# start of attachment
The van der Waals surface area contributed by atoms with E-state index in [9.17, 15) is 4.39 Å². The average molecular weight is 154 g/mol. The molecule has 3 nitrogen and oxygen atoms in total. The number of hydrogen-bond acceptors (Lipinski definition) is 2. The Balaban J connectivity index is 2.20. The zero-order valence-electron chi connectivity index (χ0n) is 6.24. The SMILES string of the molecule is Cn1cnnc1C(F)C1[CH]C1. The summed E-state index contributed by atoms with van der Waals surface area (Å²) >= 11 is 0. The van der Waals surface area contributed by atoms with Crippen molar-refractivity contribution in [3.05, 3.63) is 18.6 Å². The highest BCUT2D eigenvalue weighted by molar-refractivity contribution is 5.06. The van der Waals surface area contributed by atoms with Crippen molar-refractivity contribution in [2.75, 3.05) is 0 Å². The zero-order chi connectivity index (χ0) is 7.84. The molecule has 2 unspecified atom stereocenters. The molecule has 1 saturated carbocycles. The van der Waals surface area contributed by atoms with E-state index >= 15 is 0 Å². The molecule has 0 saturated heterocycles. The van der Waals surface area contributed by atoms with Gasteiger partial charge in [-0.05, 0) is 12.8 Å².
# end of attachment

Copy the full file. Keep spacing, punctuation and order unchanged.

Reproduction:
The van der Waals surface area contributed by atoms with E-state index in [9.17, 15) is 4.39 Å². The average molecular weight is 154 g/mol. The molecule has 3 nitrogen and oxygen atoms in total. The number of hydrogen-bond acceptors (Lipinski definition) is 2. The Balaban J connectivity index is 2.20. The zero-order valence-electron chi connectivity index (χ0n) is 6.24. The SMILES string of the molecule is Cn1cnnc1C(F)C1[CH]C1. The summed E-state index contributed by atoms with van der Waals surface area (Å²) >= 11 is 0. The van der Waals surface area contributed by atoms with Crippen molar-refractivity contribution in [3.05, 3.63) is 18.6 Å². The highest BCUT2D eigenvalue weighted by molar-refractivity contribution is 5.06. The van der Waals surface area contributed by atoms with Crippen molar-refractivity contribution in [2.75, 3.05) is 0 Å². The zero-order chi connectivity index (χ0) is 7.84. The molecule has 2 unspecified atom stereocenters. The molecule has 1 saturated carbocycles. The van der Waals surface area contributed by atoms with E-state index >= 15 is 0 Å². The molecule has 0 saturated heterocycles. The van der Waals surface area contributed by atoms with Gasteiger partial charge in [-0.05, 0) is 12.8 Å².